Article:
Shares of aviation broadband provider Gogo (NASDAQ:GOGO) surged on Wednesday after the company announced success with its efforts to protect against de-icing fluid, and raised its full-year adjusted EBITDA guidance to reflect the absence of certain costs related to the problem. This comes about a month after the company last provided an update on its efforts to avoid contamination by de-icing fluid. The stock was up about 16.8% at 11:10 a.m. EST on Wednesday.
As of Dec. 31, the modifications on Gogo's 2Ku North American aircraft to protect against de-icing fluid have worked, according to the company. They have been installed on 675 aircraft as of the end of 2018, or about 97% of the installed North American fleet. The company has experienced no incidents of 2Ku system degradation on the modified aircraft through Dec. 31. The availability of Gogo's 2Ku fleet was 98% in December, up from 90% during the prior-year period.
Because of this success, Gogo said that it did not incur certain predicted costs associated with further de-icing efforts in the fourth quarter. So the company raised its 2018 adjusted EBITDA guidance to the high end of its previous guidance range of $45 million to $60 million to reflect those lower costs.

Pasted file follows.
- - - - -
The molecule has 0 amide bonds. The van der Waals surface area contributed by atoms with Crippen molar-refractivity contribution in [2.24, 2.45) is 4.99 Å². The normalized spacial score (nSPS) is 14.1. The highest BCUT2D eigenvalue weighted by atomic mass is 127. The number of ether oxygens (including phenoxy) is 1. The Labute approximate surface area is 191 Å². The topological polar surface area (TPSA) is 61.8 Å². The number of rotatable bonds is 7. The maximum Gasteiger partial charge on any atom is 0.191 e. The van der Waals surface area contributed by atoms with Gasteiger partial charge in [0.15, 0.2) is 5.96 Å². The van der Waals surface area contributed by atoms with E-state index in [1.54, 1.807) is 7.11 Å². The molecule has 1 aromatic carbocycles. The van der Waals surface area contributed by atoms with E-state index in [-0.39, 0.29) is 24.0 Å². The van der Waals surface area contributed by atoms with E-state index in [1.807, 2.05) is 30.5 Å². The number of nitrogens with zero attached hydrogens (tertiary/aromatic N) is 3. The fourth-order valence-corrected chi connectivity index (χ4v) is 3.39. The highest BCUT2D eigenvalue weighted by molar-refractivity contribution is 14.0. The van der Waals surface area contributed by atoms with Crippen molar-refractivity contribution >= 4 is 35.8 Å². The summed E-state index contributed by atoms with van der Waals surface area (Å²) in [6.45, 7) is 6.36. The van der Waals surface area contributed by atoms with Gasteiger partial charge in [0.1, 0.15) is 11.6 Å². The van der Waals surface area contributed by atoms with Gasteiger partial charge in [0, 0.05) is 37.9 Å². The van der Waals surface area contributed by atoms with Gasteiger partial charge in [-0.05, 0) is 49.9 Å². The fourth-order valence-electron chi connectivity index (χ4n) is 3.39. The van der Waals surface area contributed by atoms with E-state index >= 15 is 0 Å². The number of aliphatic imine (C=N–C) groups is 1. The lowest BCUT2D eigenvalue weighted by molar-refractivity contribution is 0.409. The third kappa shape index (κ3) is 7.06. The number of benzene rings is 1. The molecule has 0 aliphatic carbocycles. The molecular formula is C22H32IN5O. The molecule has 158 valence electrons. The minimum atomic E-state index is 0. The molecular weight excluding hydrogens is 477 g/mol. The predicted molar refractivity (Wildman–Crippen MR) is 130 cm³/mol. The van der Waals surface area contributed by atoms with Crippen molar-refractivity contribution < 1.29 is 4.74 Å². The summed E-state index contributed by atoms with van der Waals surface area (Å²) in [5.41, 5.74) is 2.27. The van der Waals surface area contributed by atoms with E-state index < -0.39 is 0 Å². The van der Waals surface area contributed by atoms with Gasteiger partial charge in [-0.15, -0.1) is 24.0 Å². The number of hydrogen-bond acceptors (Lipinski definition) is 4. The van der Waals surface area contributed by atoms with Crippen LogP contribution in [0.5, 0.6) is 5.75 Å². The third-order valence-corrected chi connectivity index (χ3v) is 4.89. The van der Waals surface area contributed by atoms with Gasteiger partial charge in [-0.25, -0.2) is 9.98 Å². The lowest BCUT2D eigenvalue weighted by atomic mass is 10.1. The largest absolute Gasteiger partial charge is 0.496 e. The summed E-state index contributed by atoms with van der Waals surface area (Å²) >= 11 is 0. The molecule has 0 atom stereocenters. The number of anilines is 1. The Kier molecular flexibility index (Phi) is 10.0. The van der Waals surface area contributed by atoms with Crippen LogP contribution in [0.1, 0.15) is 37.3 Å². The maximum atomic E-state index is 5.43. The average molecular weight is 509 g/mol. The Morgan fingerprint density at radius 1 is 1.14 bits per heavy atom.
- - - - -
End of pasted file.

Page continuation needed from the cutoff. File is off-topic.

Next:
Gogo plans to install the 2Ku modifications on international aircraft through each airline's maintenance program, even though most de-icing occurs in North America.
While Gogo is profitable on an adjusted EBITDA basis, the company is not profitable based on net income or free cash flow (FCF). Through the first nine months of 2018, Gogo posted a net loss of $102.3 million and an FCF loss of $199 million. Net income improved a bit from the prior-year period, but FCF worsened slightly.
Boosting fleet availability via successful de-icing modifications is certainly good for the company. But Gogo is still far from being profitable.